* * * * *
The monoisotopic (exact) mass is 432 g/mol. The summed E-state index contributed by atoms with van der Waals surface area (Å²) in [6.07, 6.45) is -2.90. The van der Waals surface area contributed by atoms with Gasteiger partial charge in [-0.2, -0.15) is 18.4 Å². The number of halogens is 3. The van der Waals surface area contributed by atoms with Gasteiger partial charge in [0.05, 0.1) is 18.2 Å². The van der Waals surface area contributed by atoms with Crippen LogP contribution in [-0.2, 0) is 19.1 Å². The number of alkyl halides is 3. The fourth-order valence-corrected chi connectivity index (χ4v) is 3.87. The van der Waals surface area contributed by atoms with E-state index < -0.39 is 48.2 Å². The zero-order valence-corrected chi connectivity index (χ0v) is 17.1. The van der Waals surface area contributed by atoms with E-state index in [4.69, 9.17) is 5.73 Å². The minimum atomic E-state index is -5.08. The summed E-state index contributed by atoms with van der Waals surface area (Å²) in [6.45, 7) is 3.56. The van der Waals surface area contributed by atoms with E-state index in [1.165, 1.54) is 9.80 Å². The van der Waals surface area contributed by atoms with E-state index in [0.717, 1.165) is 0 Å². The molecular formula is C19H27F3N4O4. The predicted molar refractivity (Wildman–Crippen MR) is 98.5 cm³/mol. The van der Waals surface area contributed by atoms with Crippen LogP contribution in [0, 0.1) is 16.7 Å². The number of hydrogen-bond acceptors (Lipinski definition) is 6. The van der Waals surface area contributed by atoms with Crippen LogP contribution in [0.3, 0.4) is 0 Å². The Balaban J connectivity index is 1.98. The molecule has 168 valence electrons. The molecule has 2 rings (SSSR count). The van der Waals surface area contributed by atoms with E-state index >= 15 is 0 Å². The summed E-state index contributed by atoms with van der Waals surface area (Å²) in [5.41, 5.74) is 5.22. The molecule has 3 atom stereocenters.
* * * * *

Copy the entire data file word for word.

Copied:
The monoisotopic (exact) mass is 432 g/mol. The summed E-state index contributed by atoms with van der Waals surface area (Å²) in [6.07, 6.45) is -2.90. The van der Waals surface area contributed by atoms with Gasteiger partial charge in [-0.2, -0.15) is 18.4 Å². The number of halogens is 3. The van der Waals surface area contributed by atoms with Gasteiger partial charge in [0.05, 0.1) is 18.2 Å². The van der Waals surface area contributed by atoms with Crippen LogP contribution in [-0.2, 0) is 19.1 Å². The number of alkyl halides is 3. The fourth-order valence-corrected chi connectivity index (χ4v) is 3.87. The van der Waals surface area contributed by atoms with E-state index < -0.39 is 48.2 Å². The zero-order valence-corrected chi connectivity index (χ0v) is 17.1. The van der Waals surface area contributed by atoms with E-state index in [4.69, 9.17) is 5.73 Å². The minimum atomic E-state index is -5.08. The summed E-state index contributed by atoms with van der Waals surface area (Å²) in [6.45, 7) is 3.56. The van der Waals surface area contributed by atoms with E-state index in [1.165, 1.54) is 9.80 Å². The van der Waals surface area contributed by atoms with E-state index in [0.717, 1.165) is 0 Å². The molecular formula is C19H27F3N4O4. The predicted molar refractivity (Wildman–Crippen MR) is 98.5 cm³/mol. The van der Waals surface area contributed by atoms with Crippen LogP contribution in [0, 0.1) is 16.7 Å². The number of hydrogen-bond acceptors (Lipinski definition) is 6. The van der Waals surface area contributed by atoms with Crippen LogP contribution in [0.3, 0.4) is 0 Å². The Balaban J connectivity index is 1.98. The molecule has 168 valence electrons. The molecule has 2 rings (SSSR count). The van der Waals surface area contributed by atoms with E-state index >= 15 is 0 Å². The summed E-state index contributed by atoms with van der Waals surface area (Å²) in [5.41, 5.74) is 5.22. The molecule has 3 atom stereocenters.